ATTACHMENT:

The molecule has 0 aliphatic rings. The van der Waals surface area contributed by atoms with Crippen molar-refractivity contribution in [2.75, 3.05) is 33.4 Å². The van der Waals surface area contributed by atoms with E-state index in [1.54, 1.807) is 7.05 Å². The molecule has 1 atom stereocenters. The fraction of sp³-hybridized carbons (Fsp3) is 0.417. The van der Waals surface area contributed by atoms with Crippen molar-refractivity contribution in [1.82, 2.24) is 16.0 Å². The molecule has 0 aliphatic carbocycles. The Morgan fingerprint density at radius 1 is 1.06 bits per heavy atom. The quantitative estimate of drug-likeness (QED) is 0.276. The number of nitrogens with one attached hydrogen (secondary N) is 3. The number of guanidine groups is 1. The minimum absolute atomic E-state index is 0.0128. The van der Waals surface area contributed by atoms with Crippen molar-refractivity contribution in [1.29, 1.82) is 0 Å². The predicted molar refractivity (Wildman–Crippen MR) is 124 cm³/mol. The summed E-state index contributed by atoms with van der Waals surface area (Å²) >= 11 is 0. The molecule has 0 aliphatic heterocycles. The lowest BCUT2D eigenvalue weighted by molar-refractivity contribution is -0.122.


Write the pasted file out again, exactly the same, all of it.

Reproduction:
The molecule has 0 aliphatic rings. The van der Waals surface area contributed by atoms with Crippen molar-refractivity contribution in [2.75, 3.05) is 33.4 Å². The van der Waals surface area contributed by atoms with E-state index in [1.54, 1.807) is 7.05 Å². The molecule has 1 atom stereocenters. The fraction of sp³-hybridized carbons (Fsp3) is 0.417. The van der Waals surface area contributed by atoms with Crippen molar-refractivity contribution in [1.82, 2.24) is 16.0 Å². The molecule has 0 aliphatic carbocycles. The Morgan fingerprint density at radius 1 is 1.06 bits per heavy atom. The quantitative estimate of drug-likeness (QED) is 0.276. The number of nitrogens with one attached hydrogen (secondary N) is 3. The number of guanidine groups is 1. The minimum absolute atomic E-state index is 0.0128. The van der Waals surface area contributed by atoms with Crippen molar-refractivity contribution in [1.29, 1.82) is 0 Å². The predicted molar refractivity (Wildman–Crippen MR) is 124 cm³/mol. The summed E-state index contributed by atoms with van der Waals surface area (Å²) >= 11 is 0. The molecule has 0 aliphatic heterocycles. The lowest BCUT2D eigenvalue weighted by molar-refractivity contribution is -0.122.